Artist-in-residence and visiting scholar Rebecca Kamen has blended AI and art to produce animated illustrations representing how a dyslexic brain interprets information.
Communicating thoughts with words is considered a uniquely human evolutionary adaptation known as language processing. Fundamentally, it is an information exchange, a lot like data transfer between devices, but one riddled with discrete layers of complexity, as the ways in which our brains interpret and express ideas differ from person to person.
Learning challenges such as dyslexia are underpinned by these differences in language processing and can be characterized by difficulty learning and decoding information from written text.
Artist-in-residence in Penn’s Department of Physics and Astronomy Rebecca Kamen has explored her personal relationship with dyslexia and information exchange to produce works that reflect elements of both her creative process and understanding of language. Kamen unveiled her latest exhibit at Arion Press Gallery in San Francisco, where nine artists with dyslexia were invited to produce imaginative interpretations of learning and experiencing language.
The artists were presented with several prompts in varying formats, including books, words, poems, quotes, articles, and even a single letter, and tasked with creating a dyslexic dictionary: an exploration of the ways in which their dyslexia empowered them to engage in information exchange in unique ways.
“[For the exhibit], each artist selected a word representing the way they learn, and mine was ‘lens,’” explains Kamen. “It’s a word that captures how being dyslexic provides me with a unique perspective for viewing and interacting with the world.”
From an early age, Kamen enjoyed learning about the natural sciences and was excited about the process of discovery. She struggled, however, with reading at school, which initially presented an obstacle to achieving her dreams of becoming a teacher. “I had a difficult time getting into college,” says Kamen. “When I graduated high school, the word ‘dyslexia’ didn’t really exist, so I assumed everyone struggled with reading.”
Kamen was diagnosed with dyslexia well into her tenure as a professor. “Most dyslexic people face challenges that may go unnoticed by others,” she says, “but they usually find creative ways to overcome them.”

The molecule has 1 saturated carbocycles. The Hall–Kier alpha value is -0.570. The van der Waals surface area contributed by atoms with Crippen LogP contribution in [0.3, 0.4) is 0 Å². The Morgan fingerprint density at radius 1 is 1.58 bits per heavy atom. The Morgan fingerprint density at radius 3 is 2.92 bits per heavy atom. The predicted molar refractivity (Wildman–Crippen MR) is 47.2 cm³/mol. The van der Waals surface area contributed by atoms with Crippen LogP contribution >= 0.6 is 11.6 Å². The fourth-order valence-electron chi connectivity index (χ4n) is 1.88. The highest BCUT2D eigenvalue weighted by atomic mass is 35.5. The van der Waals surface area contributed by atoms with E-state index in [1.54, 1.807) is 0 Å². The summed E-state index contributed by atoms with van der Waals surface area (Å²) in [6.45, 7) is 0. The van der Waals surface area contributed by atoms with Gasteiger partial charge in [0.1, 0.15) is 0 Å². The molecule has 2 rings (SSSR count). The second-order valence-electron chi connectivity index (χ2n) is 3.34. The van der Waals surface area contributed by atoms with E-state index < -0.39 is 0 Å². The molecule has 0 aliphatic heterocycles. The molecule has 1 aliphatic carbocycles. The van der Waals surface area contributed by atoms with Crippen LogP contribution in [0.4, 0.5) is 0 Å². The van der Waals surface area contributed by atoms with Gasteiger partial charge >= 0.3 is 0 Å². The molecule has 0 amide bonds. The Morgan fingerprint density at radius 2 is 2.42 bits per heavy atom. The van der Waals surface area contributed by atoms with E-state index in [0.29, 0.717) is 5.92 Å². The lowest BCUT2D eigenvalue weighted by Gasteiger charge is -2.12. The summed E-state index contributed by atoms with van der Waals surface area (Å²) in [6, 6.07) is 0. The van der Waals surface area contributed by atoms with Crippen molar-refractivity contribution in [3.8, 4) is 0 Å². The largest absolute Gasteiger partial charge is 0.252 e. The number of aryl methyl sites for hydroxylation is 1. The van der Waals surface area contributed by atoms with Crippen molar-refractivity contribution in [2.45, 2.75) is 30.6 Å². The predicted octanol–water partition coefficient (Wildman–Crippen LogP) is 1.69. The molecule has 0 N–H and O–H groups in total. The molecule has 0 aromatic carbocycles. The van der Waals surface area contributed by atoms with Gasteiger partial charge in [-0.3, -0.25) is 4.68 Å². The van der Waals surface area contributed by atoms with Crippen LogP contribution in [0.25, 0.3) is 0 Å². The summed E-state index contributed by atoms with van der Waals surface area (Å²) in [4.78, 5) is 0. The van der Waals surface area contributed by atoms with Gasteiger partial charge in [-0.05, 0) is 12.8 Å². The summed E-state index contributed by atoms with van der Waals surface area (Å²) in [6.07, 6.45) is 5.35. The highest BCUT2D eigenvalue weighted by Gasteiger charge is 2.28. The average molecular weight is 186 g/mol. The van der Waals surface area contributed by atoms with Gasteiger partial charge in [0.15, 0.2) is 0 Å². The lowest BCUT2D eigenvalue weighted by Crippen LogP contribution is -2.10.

This perspective on seeing and experiencing the world through the lens of dyslexia not only informed Kamen’s latest work for the exhibition “Dyslexic Dictionary,” but also showcased her background in merging art and science. For decades, Kamen’s work has investigated the intersection of the two, creating distinct ways of exploring new relationships and similarities.
“Artists and scientists are curious creatures always looking for patterns,” explains Kamen. “And that’s because patterns communicate larger insights about the world around us.”
Creativity and curiosity
This idea of curiosity and the patterns its neural representations could generate motivated “Reveal: The Art of Reimagining Scientific Discovery,” Kamen’s previous exhibit, which was inspired by the work of Penn professor Dani Bassett, assistant professor David Lydon-Staley and American University associate professor Perry Zurn on the psychological and historical-philosophical basis of curiosity.
The researchers studied different information-seeking approaches by monitoring how participants explore Wikipedia pages and categorically related these to two ideas rooted in philosophical understandings of learning: a “busybody,” who typically jumps between diverse ideas and collects loosely connected information; and a more purpose-driven “hunter,” who systematically ties in closely related concepts to fill their knowledge gaps.
They used these classifications to inform their computational model, the knowledge network. This uses text and context to determine the degree of relatedness between the Wikipedia pages and their content—represented by dots connected with lines of varying thickness to illustrate the strength of association.
In an adaption of the knowledge network, Kamen was classified as a dancer, an archetype elaborated on in an accompanying review paper by Dale Zhou, a Ph.D. candidate in Bassett’s Complex Systems Lab, who had also collaborated with Kamen on “Reveal.”
“The dancer can be described as an individual that breaks away from the traditional pathways of investigation,” says Zhou. “Someone who takes leaps of creative imagination and in the process, produces new concepts and radically remodels knowledge networks.”
Read the full story in Penn Today.
Dani Smith Bassett is J. Peter Skirkanich Professor in Bioengineering with secondary appointments in the Departments of Physics & Astronomy, Electrical & Systems Engineering, Neurology, and Psychiatry.
David Lydon-Staley is an Assistant Professor in the Annenberg School for Communications and Bioengineering and is an alumnus of the Bassett Lab.